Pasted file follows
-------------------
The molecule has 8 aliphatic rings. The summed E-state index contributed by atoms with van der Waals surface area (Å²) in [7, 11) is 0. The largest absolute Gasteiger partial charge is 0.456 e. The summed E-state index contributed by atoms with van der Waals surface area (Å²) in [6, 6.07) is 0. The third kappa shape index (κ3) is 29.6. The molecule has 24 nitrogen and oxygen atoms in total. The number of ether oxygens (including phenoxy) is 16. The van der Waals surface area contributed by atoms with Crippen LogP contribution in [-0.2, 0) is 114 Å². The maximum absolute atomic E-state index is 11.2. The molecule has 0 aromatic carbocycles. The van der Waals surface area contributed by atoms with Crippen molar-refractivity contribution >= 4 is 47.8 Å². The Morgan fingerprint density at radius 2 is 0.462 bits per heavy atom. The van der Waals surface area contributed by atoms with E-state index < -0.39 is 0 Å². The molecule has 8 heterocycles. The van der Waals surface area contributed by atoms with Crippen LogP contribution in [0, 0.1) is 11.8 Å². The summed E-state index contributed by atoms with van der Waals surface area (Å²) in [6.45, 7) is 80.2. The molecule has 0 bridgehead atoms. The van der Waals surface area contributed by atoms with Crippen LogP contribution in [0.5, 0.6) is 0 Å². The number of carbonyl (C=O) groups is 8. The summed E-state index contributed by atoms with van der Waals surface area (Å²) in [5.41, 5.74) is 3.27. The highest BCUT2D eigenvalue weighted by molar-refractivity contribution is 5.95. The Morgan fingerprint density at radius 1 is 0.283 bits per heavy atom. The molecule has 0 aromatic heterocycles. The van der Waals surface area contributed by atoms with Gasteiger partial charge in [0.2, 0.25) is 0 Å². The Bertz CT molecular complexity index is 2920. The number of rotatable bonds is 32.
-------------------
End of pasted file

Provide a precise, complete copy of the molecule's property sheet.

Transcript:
The molecule has 8 aliphatic rings. The summed E-state index contributed by atoms with van der Waals surface area (Å²) in [7, 11) is 0. The largest absolute Gasteiger partial charge is 0.456 e. The summed E-state index contributed by atoms with van der Waals surface area (Å²) in [6, 6.07) is 0. The third kappa shape index (κ3) is 29.6. The molecule has 24 nitrogen and oxygen atoms in total. The number of ether oxygens (including phenoxy) is 16. The van der Waals surface area contributed by atoms with Crippen LogP contribution in [-0.2, 0) is 114 Å². The maximum absolute atomic E-state index is 11.2. The molecule has 0 aromatic carbocycles. The van der Waals surface area contributed by atoms with Crippen molar-refractivity contribution >= 4 is 47.8 Å². The Morgan fingerprint density at radius 2 is 0.462 bits per heavy atom. The van der Waals surface area contributed by atoms with E-state index < -0.39 is 0 Å². The molecule has 8 heterocycles. The van der Waals surface area contributed by atoms with Crippen LogP contribution in [0, 0.1) is 11.8 Å². The summed E-state index contributed by atoms with van der Waals surface area (Å²) in [6.45, 7) is 80.2. The molecule has 0 bridgehead atoms. The van der Waals surface area contributed by atoms with Crippen LogP contribution in [0.5, 0.6) is 0 Å². The number of carbonyl (C=O) groups is 8. The summed E-state index contributed by atoms with van der Waals surface area (Å²) in [5.41, 5.74) is 3.27. The highest BCUT2D eigenvalue weighted by molar-refractivity contribution is 5.95. The Morgan fingerprint density at radius 1 is 0.283 bits per heavy atom. The molecule has 0 aromatic heterocycles. The van der Waals surface area contributed by atoms with Gasteiger partial charge in [0.2, 0.25) is 0 Å². The Bertz CT molecular complexity index is 2920. The number of rotatable bonds is 32.